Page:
Local view for "http://purl.org/linkedpolitics/eu/plenary/2007-04-23-Speech-1-129"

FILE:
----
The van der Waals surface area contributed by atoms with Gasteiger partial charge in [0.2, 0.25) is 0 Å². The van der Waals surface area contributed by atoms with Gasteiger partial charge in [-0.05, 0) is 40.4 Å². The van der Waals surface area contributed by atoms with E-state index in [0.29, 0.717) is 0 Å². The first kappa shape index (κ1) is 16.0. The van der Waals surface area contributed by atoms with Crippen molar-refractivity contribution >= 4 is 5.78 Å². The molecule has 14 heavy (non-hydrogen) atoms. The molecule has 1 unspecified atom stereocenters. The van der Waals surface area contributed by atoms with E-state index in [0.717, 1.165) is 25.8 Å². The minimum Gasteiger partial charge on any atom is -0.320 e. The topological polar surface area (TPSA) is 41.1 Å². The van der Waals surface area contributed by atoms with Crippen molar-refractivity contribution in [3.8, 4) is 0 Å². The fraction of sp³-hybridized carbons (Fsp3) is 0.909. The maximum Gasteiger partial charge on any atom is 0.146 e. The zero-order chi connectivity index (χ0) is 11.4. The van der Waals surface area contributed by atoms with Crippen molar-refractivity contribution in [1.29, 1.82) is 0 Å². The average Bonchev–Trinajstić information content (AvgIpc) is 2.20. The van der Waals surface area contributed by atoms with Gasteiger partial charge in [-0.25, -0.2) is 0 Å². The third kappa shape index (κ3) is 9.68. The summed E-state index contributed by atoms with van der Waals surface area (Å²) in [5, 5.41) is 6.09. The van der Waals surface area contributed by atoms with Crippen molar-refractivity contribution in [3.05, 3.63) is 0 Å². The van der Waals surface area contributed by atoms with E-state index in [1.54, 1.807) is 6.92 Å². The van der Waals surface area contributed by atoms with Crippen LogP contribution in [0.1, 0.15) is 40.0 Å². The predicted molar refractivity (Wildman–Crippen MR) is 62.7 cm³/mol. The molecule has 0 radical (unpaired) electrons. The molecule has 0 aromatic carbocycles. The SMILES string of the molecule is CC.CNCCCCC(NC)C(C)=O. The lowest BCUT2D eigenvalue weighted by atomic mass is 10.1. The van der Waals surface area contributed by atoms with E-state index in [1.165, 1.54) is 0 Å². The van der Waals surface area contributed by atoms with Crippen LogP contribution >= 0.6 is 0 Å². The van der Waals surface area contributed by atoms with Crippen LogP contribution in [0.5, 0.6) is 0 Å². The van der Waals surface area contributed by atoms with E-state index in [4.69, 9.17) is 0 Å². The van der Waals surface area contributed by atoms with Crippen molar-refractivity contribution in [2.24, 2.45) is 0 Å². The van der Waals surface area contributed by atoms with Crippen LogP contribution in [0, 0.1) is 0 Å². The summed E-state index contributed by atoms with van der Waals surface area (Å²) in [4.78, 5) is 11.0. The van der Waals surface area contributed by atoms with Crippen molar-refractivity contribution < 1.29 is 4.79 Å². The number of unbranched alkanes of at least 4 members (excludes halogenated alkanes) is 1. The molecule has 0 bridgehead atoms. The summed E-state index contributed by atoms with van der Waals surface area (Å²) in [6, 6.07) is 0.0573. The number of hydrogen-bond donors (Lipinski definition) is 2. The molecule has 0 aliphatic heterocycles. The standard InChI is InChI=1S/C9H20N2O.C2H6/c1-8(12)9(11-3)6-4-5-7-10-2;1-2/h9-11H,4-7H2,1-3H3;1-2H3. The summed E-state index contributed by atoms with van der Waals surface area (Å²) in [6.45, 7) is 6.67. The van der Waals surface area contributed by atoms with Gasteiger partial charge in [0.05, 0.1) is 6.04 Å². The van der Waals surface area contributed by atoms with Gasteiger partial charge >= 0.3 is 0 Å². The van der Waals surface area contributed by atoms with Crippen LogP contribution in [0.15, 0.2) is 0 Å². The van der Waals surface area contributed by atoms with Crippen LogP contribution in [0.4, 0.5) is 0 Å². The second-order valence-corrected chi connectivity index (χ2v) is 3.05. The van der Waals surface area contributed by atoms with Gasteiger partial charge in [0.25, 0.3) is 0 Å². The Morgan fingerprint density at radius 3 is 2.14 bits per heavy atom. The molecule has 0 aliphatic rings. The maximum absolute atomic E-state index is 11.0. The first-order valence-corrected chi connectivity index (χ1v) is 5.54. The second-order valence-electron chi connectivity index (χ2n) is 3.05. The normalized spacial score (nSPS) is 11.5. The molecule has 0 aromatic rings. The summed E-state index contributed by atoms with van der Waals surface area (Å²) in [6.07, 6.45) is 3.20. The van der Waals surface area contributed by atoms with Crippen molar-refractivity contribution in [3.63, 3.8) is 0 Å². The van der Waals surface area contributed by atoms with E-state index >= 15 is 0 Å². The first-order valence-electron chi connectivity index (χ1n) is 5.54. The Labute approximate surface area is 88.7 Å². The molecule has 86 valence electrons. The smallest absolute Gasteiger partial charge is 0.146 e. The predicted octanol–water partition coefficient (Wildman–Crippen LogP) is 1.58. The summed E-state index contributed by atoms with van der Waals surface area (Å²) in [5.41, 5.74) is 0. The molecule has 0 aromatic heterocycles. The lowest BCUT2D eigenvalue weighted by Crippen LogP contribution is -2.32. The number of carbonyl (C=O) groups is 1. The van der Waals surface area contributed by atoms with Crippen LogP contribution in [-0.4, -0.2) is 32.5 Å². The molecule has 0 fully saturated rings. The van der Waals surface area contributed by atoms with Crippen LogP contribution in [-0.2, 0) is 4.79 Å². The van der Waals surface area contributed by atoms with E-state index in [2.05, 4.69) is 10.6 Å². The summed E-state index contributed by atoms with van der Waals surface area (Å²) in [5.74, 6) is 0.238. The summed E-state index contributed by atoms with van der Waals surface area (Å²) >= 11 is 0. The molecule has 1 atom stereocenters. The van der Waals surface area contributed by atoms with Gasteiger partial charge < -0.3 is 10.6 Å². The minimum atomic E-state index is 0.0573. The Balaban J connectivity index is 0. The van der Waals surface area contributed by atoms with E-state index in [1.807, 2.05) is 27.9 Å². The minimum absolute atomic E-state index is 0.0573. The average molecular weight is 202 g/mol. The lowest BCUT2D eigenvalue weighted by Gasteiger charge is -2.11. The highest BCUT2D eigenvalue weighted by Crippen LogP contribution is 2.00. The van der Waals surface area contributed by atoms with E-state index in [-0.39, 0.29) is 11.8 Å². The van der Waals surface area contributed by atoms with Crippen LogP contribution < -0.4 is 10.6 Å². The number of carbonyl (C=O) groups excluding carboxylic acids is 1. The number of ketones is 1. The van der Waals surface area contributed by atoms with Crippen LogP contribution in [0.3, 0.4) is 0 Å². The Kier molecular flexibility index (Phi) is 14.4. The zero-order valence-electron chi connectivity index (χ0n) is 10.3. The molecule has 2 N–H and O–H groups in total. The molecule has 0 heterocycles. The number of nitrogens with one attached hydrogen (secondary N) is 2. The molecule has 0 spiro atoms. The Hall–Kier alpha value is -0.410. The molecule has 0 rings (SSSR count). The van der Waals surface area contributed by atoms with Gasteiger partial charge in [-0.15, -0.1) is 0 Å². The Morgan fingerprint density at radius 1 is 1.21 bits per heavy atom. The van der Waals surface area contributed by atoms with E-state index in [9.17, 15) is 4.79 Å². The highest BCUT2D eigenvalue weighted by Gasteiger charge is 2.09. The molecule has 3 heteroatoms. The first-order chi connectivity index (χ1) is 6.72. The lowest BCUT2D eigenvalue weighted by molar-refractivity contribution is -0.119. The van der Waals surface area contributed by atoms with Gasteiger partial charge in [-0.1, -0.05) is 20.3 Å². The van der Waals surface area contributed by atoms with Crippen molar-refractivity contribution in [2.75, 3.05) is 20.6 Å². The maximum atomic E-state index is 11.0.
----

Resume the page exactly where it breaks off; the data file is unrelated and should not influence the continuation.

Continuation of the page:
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". Mr President, ladies and gentlemen, I should like to thank the Commissioner for his kind words about this report. We are coming to this parliamentary vote in the comforting position of having received very substantial support for the directive at the vote in the Committee on Legal Affairs. That is why I hope that a large majority will support this compromise, because powerful interests and lobbies are now hoping that the European Parliament will not do anything. I believe, however, that it would harm our image and damage us politically if Parliament were to throw up its hands at such a devastating crime as counterfeiting and say that Europe could not do anything to fight it. In the past, Parliament has been in the forefront in developing the single market and political Europe, and I am convinced that it will be there again this time. This important directive is at last coming to the end of its legislative process, and I should first of all like to thank all those who have devoted their energies in recent months to a passionate and, in my view, extremely useful debate, starting with the shadow rapporteurs and all the staff, without whom it would not have been possible to address such complex subjects. Much has been said about this directive; some of the comments have been well founded while others have missed the point, not least because these are highly complex subjects. I believe, therefore, that it is important to make it clear what we are talking about. This is a directive against organised crime and in the end, I must emphasise, against organised crime in both its traditional form and the form that it has recently been adopting. It is, then, a directive against the damage that crime does to Europe through the counterfeiting of goods and the infringement of intellectual property rights. During these months, many Members have asked me why we have to harmonise. My answer is that organised crime has long been a global activity that knows no borders and that can count on vast resources. The law, in contrast, is fragmented into many, sometimes contradictory legal systems, and is therefore the weaker for it. It has been calculated that over the last 10 years the volume of counterfeit goods has risen by 1 600%, and I believe that Europe needs to do something, because we are talking about a vast market and very real, material things, such as toys, clothes, shoes, food, cosmetics, chemicals, gastronomic products with false designations of origin, spectacles, compact discs, DVDs and other things, in other words all goods that European consumers buy every day. As I have said, this activity causes enormous damage. It damages Europe’s industries, because of course counterfeiting changes all the most basic rules of the market and competition, and it harms workers, because of course those who produce counterfeit goods do so with complete disregard for the laws that protect the rights of the people making them, and because the counterfeit markets resulting from these criminal activities cause recession and unemployment. Counterfeiting is said to have put 125 000 people out of work in Europe over the last ten years. As a result, it damages the economy because of tax evasion, and it harms consumers, because here in Parliament we spend many hours writing regulations to protect European citizens but not fighting effectively against counterfeiting, and we have no means of enforcing these regulations. One form that I regard as particularly serious is the counterfeiting of brands of generic medicines, which are often marketed in developing countries, and I am delighted that the executive secretary of the World Health Organization’s anti-counterfeiting task force has spoken out in favour of the report, since it specifically refers to the health risks and rates the counterfeiting of medicines as being extremely serious. I therefore believe that we have to go ahead with this. I think the text of the directive introduces some important new points even compared with the Commission’s text, and that we have reached a positive compromise. I think it is important that the scope of the directive has been made clearer and also restricted, by excluding patents, for example, for which civil law remains the most suitable instrument for resolving disputes. Although this is a highly controversial text, my view is that we must not stop and that we cannot escape from the reality of these arguments. By harmonising our criminal measures we are taking a leap forwards in really developing the European single market, which is certainly helped by rules, but also by provisions like these which prevent the rules from being disregarded all the time. Acting at this level therefore aids and strengthens Europe as a political entity, but most of all it strengthens the idea of a Europe that is useful to its citizens."@en1
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